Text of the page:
November is Native American Heritage month, and a good time to honor the legacy of our ancestors, but every day we should stop to think about our country’s beginning and that the United States would not exist if not for a great deal of sacrifice, blood, and tears by Indian Tribes across the country. While the Pilgrims landed on “Plymouth Rock” in 1620, the Spanish had already settled in to the Southwest beginning in the late 1500s, and with the coming of Europeans, some tribes suffered massive declines in populations due to disease and violence. Some Tribes were wiped out by 90 percent, while others were completely decimated.
Who, then, were left to do the work of survival? Planting? Hunting? Building homes and making tools? It makes me grateful that I am here, and that my ancestors had the will to fight hard to keep our culture intact. Imagine if 90 percent of your community were wiped out – for any reason. How would you go on?
This is the reality that Native Americans have faced for centuries since Europeans colonized the Americas; a reality that resulted in generations of displacement, disenfranchisement, assimilation, poverty, illness and addiction, and the decimation of the land and animals. Many of us have persevered and continue to preserve our culture, our language and our land; as well as to work toward representing ourselves in all levels of government and business, which is why I would like to be that voice in Congress.
When I think about our country’s beginning, I think about our environment and the legacy many Native Americans must have dreamed of leaving. I once read an historical essay that gave evidence that Indian tribes in the Northeast manicured their forests – they were strategic about what trees to cut down and where to plant fruit-bearing bushes; they cleared underbrush and pruned tree limbs; the always considered the generation after in every tree that was cut down. Likewise, Tribes that relied upon the ocean for subsistence never took more than what they needed, and as communities, they shared their good fortune.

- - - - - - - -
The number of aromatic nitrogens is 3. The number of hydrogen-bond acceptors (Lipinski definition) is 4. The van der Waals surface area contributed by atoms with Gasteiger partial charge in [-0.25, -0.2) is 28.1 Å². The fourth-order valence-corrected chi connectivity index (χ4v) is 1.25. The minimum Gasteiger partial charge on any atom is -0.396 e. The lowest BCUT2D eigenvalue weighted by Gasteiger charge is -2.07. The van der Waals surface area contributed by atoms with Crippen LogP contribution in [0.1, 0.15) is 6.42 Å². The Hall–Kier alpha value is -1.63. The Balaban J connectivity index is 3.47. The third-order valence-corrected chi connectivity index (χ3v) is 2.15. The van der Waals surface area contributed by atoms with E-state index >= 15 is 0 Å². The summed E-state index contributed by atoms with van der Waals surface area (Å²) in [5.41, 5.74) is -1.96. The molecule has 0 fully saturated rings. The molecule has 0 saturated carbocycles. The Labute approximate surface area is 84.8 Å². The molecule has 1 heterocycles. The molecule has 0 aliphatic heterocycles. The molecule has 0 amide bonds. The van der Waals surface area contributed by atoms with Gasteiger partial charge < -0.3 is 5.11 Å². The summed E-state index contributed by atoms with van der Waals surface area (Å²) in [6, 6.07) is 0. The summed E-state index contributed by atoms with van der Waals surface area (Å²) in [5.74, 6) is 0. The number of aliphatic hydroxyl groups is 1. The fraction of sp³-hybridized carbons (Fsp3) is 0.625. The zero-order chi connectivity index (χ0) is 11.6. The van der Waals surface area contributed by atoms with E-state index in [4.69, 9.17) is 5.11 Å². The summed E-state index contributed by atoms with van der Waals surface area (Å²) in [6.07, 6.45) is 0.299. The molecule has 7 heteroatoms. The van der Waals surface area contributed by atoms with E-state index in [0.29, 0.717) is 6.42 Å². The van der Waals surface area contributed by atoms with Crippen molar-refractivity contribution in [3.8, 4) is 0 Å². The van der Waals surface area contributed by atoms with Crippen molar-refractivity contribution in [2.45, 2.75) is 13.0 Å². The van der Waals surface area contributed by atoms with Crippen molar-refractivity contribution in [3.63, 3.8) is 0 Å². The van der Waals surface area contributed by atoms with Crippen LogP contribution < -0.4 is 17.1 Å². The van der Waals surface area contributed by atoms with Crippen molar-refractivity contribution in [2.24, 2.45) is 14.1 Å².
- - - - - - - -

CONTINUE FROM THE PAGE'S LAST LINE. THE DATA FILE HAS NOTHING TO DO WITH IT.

In contrast, the United States was founded on ideas of independence, and with westward expansion, “manifest destiny” -- or, the belief that American people (European settlers) held a special virtue and were entitled to expand across North America, regardless of who occupied a place first. Today, we need a new commitment to the value of community, where all of us have what we need, where what we need is sustainable, and where our children and grandchildren are confident they can build healthy, happy lives with enough resources to sustain their families.
Several years ago, I gave a speech where I put forth the idea that Climate change began when the Europeans gained a foothold here and began over-exploiting our natural resources. With westward expansion came the killing of vast sums of animals. I had a California History Professor who once stated that if man could have been on the moon during the height of the buffalo herds on the Great Plains, he could have seen them from space. When at last they were killed off at 1,000 per day, the weather patterns in California changed. Likewise, flocks of passenger pigeons – that sometimes took a week to pass over a region – were shot down until they ceased to exist. Events such as this have caused imbalances, and we should work to protect what we have left.
This is why protecting the environment is a central part of who I am and who I will be in Congress. We must shift our thinking away from short-term gain toward long-term investment and sustainability, and always have the next generations in mind with every decision we make.
In spite of our agonizing history, Native American people find much to celebrate. The songs, the dances, the culture and traditions surrounding planting and harvests, the prayers that are sent upward for healing and peace, and the welcoming of children into our families, are all reasons for us to keep moving forward with optimism.
During this month, I choose to honor my ancestors by thinking, each day, about the sacrifices they made so that I could be here, and I will continue to work to protect what they left here for me. We should always remember that we are the generations that our ancestors thought about when they acted to protect our future.